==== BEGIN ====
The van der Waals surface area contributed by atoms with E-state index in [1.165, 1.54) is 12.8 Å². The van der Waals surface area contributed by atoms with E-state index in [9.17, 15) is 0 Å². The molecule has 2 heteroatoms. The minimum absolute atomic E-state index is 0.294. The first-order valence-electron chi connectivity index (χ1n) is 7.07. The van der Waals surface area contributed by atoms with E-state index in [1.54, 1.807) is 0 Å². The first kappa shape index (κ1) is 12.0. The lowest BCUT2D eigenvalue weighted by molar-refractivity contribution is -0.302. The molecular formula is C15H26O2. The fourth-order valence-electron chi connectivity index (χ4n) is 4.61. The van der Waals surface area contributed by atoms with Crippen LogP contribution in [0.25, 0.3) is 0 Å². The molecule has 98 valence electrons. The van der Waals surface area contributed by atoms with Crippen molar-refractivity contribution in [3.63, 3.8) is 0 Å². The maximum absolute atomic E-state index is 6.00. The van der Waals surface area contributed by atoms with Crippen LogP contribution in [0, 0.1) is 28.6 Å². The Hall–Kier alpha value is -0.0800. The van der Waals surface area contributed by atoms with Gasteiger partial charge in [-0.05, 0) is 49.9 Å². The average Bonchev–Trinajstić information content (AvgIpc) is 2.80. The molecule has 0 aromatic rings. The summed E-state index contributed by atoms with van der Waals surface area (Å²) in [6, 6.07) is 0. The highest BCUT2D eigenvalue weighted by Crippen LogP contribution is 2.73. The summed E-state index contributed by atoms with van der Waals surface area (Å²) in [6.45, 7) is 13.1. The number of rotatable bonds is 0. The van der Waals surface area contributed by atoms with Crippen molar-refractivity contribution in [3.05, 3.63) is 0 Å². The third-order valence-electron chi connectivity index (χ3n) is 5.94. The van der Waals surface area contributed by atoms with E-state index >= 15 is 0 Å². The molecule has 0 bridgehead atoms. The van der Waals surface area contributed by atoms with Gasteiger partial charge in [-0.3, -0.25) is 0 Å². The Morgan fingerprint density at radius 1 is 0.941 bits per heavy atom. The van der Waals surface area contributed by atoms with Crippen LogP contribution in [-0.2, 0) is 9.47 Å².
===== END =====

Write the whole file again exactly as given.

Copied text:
The van der Waals surface area contributed by atoms with E-state index in [1.165, 1.54) is 12.8 Å². The van der Waals surface area contributed by atoms with E-state index in [9.17, 15) is 0 Å². The molecule has 2 heteroatoms. The minimum absolute atomic E-state index is 0.294. The first-order valence-electron chi connectivity index (χ1n) is 7.07. The van der Waals surface area contributed by atoms with E-state index in [1.54, 1.807) is 0 Å². The first kappa shape index (κ1) is 12.0. The lowest BCUT2D eigenvalue weighted by molar-refractivity contribution is -0.302. The molecular formula is C15H26O2. The fourth-order valence-electron chi connectivity index (χ4n) is 4.61. The van der Waals surface area contributed by atoms with Crippen LogP contribution in [0.25, 0.3) is 0 Å². The molecule has 98 valence electrons. The van der Waals surface area contributed by atoms with Crippen molar-refractivity contribution in [3.63, 3.8) is 0 Å². The maximum absolute atomic E-state index is 6.00. The van der Waals surface area contributed by atoms with Crippen LogP contribution in [0, 0.1) is 28.6 Å². The Hall–Kier alpha value is -0.0800. The van der Waals surface area contributed by atoms with Gasteiger partial charge in [-0.05, 0) is 49.9 Å². The average Bonchev–Trinajstić information content (AvgIpc) is 2.80. The molecule has 0 aromatic rings. The summed E-state index contributed by atoms with van der Waals surface area (Å²) in [6, 6.07) is 0. The highest BCUT2D eigenvalue weighted by Crippen LogP contribution is 2.73. The summed E-state index contributed by atoms with van der Waals surface area (Å²) in [6.45, 7) is 13.1. The number of rotatable bonds is 0. The van der Waals surface area contributed by atoms with Crippen molar-refractivity contribution in [3.05, 3.63) is 0 Å². The third-order valence-electron chi connectivity index (χ3n) is 5.94. The van der Waals surface area contributed by atoms with E-state index >= 15 is 0 Å². The molecule has 0 bridgehead atoms. The van der Waals surface area contributed by atoms with Gasteiger partial charge in [-0.3, -0.25) is 0 Å². The Morgan fingerprint density at radius 1 is 0.941 bits per heavy atom. The van der Waals surface area contributed by atoms with Crippen LogP contribution in [-0.2, 0) is 9.47 Å².